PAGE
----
– Level III – Representative #1 had multiple impermissible recruiting contacts with a prospective student-athlete and paid for a meal for a non-scholastic coach, in violation of NCAA bylaws.
Once NCAA violations were substantiated in this process, the university took action to hold student-athletes, staff and donors who were involved accountable. Those actions are:

Restitution and withholding from competition for impermissible benefits received by student-athletes was imposed as necessary.

The former associate head men’s basketball coach was prohibited from off-campus recruiting for a period of three months while the review process was underway.

The university permanently disassociated Representative #1, prohibiting him from receiving tickets, making donations or otherwise representing the university.

The university disassociated Representative #2 for a period of two years, prohibiting him from receiving tickets, making donations or otherwise representing the university.

The university vacated all wins from the 2013-14 season.

The university will pay the NCAA a fine in the prescribed amount of $5,000.

The university self-imposed the loss of one men’s basketball scholarship in 2015-16 and an additional scholarship loss to be incurred no later than the 2017-18 season.

The university placed restrictions on the recruiting activities of the men’s basketball staff during the years of 2014-15 through 2016-17.

The university imposed a one-year postseason ban for the 2015-16 men’s basketball season, which prohibits the team from participating in the 2016 SEC Men’s Basketball Tournament, and any other postseason competition sanctioned by the NCAA. As such, the university will not receive any revenues from the 2016 SEC or NCAA men’s basketball tournaments.

The university retained the services of Mike Glazier of Bond, Schoeneck & King Attorneys to assist with the matter and is now working with the NCAA enforcement staff to process this case through Summary Disposition. The Summary Disposition process does not involve a formal in-person hearing. For an institution to avail itself of the process, it must qualify by: (1) reaching agreement with the enforcement staff on the material facts and the violations, and (2) the staff must stipulate to the Committee on Infractions that the University fully cooperated. Once the collaborative Summary Disposition Report has been prepared, it will be submitted to the Committee on Infractions for review. The Committee then will consider the facts and the violations agreed upon by the enforcement staff and the University. If the facts and the violations are accepted, the Committee then will consider self-imposed penalties submitted by the University. The Committee may accept those penalties or may determine additional penalties are warranted. If the Committee proposes additional penalties, the University may request a hearing on penalties only, or may elect to accept the additional penalties. The timeline for these steps will be determined by the Committee.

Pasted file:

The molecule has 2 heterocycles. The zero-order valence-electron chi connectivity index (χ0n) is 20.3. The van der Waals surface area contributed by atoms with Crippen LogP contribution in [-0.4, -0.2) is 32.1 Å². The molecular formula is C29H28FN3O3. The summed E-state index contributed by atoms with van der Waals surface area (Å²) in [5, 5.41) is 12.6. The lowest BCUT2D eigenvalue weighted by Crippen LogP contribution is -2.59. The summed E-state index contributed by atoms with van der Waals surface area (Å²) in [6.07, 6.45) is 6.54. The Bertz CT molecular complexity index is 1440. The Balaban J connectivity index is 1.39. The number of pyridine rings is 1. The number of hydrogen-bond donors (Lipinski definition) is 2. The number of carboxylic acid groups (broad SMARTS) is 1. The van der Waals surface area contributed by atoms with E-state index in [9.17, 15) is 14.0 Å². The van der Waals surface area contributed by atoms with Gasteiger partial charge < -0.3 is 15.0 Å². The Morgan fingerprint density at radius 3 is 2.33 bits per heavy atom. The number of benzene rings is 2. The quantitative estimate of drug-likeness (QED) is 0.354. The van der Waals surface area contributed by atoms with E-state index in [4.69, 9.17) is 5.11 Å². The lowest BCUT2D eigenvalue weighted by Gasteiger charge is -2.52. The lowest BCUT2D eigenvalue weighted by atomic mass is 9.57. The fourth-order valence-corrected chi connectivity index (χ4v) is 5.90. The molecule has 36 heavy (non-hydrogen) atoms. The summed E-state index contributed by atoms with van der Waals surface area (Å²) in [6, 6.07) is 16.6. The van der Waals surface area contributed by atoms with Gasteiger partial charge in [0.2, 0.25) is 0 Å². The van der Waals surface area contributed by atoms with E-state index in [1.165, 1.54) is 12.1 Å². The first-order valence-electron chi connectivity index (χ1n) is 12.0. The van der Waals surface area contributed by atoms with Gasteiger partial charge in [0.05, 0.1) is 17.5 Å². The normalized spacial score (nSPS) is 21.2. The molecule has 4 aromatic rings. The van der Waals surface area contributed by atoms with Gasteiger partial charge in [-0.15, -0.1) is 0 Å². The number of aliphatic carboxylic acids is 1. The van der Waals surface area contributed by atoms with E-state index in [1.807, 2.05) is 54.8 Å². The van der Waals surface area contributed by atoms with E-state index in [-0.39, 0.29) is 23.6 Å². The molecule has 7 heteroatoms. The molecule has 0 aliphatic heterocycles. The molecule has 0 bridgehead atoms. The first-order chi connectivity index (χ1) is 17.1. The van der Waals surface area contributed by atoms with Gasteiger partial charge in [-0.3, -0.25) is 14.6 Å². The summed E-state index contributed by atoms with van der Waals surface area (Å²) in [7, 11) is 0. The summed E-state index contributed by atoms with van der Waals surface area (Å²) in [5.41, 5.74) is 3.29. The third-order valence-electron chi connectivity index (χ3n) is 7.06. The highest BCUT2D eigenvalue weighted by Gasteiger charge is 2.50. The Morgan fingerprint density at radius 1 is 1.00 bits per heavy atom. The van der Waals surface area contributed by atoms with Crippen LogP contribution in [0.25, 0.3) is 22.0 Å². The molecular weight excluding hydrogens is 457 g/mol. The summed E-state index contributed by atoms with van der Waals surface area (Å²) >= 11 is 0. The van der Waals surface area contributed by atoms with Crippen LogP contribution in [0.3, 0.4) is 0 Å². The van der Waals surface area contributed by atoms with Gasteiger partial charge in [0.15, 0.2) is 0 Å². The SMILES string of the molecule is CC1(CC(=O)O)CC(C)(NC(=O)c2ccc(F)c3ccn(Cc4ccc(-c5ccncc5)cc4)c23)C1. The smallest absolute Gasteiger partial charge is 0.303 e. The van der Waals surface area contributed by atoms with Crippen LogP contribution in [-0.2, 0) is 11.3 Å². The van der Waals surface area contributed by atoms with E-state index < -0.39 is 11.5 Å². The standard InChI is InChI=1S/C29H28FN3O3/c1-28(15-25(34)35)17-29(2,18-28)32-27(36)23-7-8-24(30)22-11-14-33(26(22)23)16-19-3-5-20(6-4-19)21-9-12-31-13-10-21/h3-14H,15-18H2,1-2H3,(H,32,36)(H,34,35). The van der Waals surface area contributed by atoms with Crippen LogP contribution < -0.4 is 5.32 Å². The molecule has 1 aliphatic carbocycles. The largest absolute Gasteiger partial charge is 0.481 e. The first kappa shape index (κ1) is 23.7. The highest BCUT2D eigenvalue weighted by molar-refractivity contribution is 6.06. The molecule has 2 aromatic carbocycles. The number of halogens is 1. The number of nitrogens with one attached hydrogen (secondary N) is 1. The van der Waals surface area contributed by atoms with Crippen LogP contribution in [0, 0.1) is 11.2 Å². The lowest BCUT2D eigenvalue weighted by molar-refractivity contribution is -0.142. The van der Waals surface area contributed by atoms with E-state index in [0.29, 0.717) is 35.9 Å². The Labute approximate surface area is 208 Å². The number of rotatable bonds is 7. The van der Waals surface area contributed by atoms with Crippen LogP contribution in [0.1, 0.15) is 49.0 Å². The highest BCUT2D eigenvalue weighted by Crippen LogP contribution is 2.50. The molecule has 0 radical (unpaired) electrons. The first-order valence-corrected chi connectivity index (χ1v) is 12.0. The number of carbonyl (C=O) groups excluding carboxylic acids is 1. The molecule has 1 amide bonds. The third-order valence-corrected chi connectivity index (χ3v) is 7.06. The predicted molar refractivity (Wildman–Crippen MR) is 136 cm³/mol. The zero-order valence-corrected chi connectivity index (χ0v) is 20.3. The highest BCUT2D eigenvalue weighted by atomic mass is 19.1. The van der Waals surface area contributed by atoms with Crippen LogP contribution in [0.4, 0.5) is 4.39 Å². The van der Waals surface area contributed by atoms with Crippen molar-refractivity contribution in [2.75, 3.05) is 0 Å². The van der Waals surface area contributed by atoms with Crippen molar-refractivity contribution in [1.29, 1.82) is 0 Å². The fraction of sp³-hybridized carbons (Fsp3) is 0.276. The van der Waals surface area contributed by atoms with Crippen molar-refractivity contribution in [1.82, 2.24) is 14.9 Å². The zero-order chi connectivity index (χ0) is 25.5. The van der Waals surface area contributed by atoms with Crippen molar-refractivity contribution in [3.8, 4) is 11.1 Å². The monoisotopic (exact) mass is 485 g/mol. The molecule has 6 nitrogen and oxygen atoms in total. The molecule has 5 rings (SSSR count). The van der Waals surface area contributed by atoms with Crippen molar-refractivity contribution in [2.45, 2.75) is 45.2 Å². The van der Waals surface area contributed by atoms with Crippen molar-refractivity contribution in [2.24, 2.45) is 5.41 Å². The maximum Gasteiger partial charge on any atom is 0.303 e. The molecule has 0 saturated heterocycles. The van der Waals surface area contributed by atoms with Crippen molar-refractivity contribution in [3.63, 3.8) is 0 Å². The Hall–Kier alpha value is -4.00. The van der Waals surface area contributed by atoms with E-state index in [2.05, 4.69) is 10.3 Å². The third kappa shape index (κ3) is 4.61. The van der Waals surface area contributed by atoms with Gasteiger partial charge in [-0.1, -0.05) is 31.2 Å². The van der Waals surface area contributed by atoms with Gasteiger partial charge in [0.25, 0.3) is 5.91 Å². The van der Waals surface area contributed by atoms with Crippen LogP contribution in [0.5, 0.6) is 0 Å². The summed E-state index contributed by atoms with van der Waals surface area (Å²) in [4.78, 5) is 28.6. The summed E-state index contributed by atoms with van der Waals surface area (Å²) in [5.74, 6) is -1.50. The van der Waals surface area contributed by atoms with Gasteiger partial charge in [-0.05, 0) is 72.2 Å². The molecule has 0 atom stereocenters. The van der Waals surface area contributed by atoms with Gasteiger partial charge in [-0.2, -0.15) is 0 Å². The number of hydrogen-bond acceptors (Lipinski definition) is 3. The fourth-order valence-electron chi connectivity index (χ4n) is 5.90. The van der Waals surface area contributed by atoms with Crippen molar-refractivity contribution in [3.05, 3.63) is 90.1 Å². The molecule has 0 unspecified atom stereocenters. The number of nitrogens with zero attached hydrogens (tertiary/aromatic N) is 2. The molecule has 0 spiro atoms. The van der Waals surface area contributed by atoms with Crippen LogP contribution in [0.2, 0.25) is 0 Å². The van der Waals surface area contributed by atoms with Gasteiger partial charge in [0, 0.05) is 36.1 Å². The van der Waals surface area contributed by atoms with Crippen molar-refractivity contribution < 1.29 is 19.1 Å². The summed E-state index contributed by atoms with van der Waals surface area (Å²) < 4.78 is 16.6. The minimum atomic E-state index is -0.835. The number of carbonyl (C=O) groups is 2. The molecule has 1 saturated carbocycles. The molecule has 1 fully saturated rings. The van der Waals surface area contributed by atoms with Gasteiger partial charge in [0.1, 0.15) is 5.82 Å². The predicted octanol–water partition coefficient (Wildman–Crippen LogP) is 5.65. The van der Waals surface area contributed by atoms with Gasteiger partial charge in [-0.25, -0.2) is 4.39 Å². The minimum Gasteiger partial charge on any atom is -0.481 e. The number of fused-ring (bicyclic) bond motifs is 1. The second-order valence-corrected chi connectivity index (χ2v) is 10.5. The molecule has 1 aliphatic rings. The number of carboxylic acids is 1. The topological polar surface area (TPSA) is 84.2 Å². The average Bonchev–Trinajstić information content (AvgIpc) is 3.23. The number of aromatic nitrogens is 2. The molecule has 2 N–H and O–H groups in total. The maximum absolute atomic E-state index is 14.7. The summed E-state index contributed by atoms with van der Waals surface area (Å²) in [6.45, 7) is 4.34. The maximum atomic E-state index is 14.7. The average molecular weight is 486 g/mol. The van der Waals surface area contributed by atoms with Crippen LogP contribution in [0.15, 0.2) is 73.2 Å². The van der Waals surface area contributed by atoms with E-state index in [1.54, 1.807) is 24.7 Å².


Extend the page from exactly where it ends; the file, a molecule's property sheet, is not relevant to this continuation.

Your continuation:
The violations originated under the tenure of the previous men’s basketball staff and there is no evidence that any current staff members were aware of the violations. Though self-imposing a postseason ban for this season is difficult for our student-athletes, our coaches and our loyal supporters, it is an appropriate measure in holding the institution accountable and is consistent with the NCAA penalty structure for these levels of violations.